Welsh chief Drakeford pours cold water on hopes of 'grand investiture' for Prince of Wales

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WELSH First Minister Mark Drakeford has made it clear he does not want a grand investiture for the new Prince of Wales. Former Jeremy Corbyn supporter, Mr Drakeford, who courted controversy by refusing to distribute a platinum jubilee book in primary schools earlier this year, has said he has spoken to King Charles III but not yet addressed the issue of introducing Prnce William and Princess Catherine in their new roles as Prince and Princess of Wales.

In the wake of Queen Elizabeth II’s death Mr Drakeford also indicated that there should be question marks over whether the monarchy should even continue.

He said that there is a “legitimate debate” to be had on the Monarchy.

The debate over Prince William’s investitutre comes as a result of the spectacular event held for his father in 1969.

The Queen arranged for him to be made Prince of Wales at the historic Caernarfon Castle in a live televised investiture full of heraldry and tradition.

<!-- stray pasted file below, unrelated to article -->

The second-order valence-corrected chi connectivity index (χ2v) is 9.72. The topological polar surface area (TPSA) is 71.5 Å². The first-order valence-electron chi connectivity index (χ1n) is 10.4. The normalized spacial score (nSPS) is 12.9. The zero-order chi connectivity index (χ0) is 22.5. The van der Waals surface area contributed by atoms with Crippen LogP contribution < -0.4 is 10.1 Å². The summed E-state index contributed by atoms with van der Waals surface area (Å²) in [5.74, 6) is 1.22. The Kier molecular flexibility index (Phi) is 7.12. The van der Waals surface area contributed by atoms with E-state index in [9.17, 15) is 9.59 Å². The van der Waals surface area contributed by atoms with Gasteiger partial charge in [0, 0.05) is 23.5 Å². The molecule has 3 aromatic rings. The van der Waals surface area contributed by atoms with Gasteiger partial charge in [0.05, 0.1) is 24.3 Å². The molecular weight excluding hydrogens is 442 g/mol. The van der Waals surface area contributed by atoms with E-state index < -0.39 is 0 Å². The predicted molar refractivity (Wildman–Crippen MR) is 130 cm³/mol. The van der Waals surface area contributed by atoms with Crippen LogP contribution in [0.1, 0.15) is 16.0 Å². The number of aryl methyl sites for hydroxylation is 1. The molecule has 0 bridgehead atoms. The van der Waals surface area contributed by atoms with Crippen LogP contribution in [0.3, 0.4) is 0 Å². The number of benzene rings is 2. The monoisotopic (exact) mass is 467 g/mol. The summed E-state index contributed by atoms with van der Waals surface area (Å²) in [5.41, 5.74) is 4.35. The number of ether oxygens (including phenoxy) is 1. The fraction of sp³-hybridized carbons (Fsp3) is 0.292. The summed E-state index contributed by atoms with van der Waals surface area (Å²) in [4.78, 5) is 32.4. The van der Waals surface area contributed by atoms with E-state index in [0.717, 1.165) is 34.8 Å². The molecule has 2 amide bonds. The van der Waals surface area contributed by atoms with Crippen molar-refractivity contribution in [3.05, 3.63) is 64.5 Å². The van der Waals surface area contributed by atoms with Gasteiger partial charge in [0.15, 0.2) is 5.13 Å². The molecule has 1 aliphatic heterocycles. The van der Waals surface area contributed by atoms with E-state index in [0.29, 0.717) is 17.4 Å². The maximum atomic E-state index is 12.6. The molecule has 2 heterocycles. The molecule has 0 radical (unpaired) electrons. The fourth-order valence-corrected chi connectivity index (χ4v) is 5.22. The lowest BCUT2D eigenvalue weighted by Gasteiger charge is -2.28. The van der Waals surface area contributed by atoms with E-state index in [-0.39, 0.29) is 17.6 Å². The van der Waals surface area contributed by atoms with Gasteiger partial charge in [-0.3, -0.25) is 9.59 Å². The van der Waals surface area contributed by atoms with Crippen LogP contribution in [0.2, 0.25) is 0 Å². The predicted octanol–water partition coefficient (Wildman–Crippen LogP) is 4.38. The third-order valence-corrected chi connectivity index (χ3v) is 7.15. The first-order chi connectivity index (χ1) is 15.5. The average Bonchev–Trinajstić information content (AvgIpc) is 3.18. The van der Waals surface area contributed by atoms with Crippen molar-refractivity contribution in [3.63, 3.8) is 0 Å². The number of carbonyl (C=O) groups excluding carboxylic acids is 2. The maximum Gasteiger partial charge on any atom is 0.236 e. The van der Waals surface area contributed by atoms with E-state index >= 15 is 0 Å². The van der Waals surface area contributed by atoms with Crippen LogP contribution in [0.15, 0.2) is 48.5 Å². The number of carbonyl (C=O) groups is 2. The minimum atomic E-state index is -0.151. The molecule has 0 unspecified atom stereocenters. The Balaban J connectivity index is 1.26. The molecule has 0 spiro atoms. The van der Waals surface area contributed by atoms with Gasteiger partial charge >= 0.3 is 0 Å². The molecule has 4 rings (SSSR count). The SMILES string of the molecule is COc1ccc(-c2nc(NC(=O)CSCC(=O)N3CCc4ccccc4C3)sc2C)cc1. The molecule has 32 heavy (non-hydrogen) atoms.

But in a snub to the new heir to the throne, Mr Drakeford, who is believed to have republican sympathies, appears to be pushing against an event which would potentially make Wales the focus of the world.

Speaking to Radio 4 Today, this morning he also suggested that Prince William and Princess Catherine should start to learn Welsh.

He said: “The Welsh language is a very important part of Wales spoken by thousands of people everyday as part of their everyday lives.

“It is not necessarily the easiest language to acquire later on. If you are brought up with it you know its patterns but it is harder to get to grips with it later on.

“I am quite sure that the incoming Prince of Wales would want to recognise the importance of the Welsh language and the part it plays in shaping the identity of a contemporary Wales.”

He added: “I don’t think anybody would expect somebody to have a suddenly acquired fluency in the Welsh language but an interest in the language and a willingness to use the language, all of that would be understood and appreciated. Nobody will expect miracles.”

When he announced that Prince William was the new Prince of Wales in his first address to the nation, King Charles III, who learnt Welsh, did so in English and Welsh.



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